Only with oils, can you do this. Thus, I will be trying out oils on my next painting, at the suggestion of a fellow artist at the gallery opening, I attended last Saturday. Acrylics dry too fast for the creative techniques and I can now see the limitations, because of this. Thanks for sharing these tips and techniques. I will start with a small work, probably 18x24, just to get a feel for it, after I'm done with the large one, I'm working on.

Chas McHugh
04-18-2017, 12:23 PM
I tried to make a video - but taken with my iPhone it just pixelated on playback.
Update 18 April 2017; and just three weeks has be invested in this oil painting so far. I am very happy with where it is at though mindful of just how much work there is yet to do.
The foreground landscape is being constructed with a palette knife.

Chas McHugh
04-19-2017, 03:15 AM
I know that Don is venturing into the 'Dark side' with glazing at the moment, which is advanced painting techniques that very much requires one to keep the faith.
I thought that I would share my own mind-set having reviewed the painting this morning.

1) There is an almost white cloud like area just right of the rotor head that photographs badly and therefore has to go. This will delay glazing the distance due to drying time.

2) Using the nearest shoreline of the middle lake and extending the associated horizon line up both sides - I will be glazing that entire area with a Raw Umber based glaze.

3) The ridgeline that appears to sprout from the helicopter engine intakes and its nominal equivalent left of the 'Danger' sign by the helicopter tail, everything above that on the canvas will receive a blue/grey based glaze, including the clouds.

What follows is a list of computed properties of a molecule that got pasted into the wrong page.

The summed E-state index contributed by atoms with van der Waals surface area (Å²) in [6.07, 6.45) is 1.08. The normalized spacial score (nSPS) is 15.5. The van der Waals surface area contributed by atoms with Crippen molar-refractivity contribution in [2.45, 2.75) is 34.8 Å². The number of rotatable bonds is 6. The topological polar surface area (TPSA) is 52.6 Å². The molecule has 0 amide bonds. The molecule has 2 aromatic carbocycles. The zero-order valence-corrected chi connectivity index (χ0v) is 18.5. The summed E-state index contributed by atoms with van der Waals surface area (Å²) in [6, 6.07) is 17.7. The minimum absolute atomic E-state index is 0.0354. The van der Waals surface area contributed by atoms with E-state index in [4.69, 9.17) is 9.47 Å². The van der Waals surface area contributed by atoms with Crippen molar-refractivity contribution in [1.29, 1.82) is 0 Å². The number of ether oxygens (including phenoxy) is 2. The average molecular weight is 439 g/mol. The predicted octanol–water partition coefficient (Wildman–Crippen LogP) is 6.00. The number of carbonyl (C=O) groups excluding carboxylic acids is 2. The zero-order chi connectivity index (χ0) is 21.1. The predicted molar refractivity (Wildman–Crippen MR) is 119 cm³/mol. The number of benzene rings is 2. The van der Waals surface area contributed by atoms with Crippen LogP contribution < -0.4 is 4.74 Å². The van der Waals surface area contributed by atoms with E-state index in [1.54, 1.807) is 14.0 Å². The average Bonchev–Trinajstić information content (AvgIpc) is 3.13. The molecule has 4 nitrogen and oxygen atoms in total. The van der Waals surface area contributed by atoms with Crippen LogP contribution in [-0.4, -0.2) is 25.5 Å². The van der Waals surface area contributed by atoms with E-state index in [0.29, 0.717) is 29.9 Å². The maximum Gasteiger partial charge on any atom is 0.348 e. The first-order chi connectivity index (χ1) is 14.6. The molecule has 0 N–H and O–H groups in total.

4) This leaves the area downhill of the strong shadow. I am yet to decide if there needs to be more detail in this area - but intuition says "yes", to be followed in due course by a glaze that will probably be a cocktail of both blue/grey and either burnt or raw umber. I may need to experiment on canvas.

5) The helicopter is a base layer and will be repainted to include detail and weathering. Sea Kings suffer badly from exhaust soot staining on the rear fuselage; and so will mine.

So what do I get from the glaze? It ties in a common hue without losing too much individuality of the different tones and colours. It leaves a lustre akin to that of varnish that will come six months later. (oil paint dries by oxidisation) It will, or rather can, soften sharp edging if required. The application can range from a dilute skim to transparent painting and layering glaze itself has good consequences particularly on the concrete of ground based subjects. If you want to depict 'speed' than blurring objects with a transparent layer once the 'static' layer is dry, is a good way to achieve the effect of speed.

A good reference:
Glazing by Michael Wilcox - ISBN 978-0-646-91320-9
Book published 2014
This book is a 'bible' for artists wishing to step up their work - whilst a softback book, it is also about an inch thick and is not light reading - however it is well illustrated and you can cherry pick advice according to your requirements. I had to import a copy from the USA as UK stockists charge a premium price for the book. Import (UK) Tax is not applicable to books as long as the vendor states on the Customs bill that it is a book not 'glazing' - there is a story there - but I got my tax back!

Have a great day everyone.

04-19-2017, 08:35 AM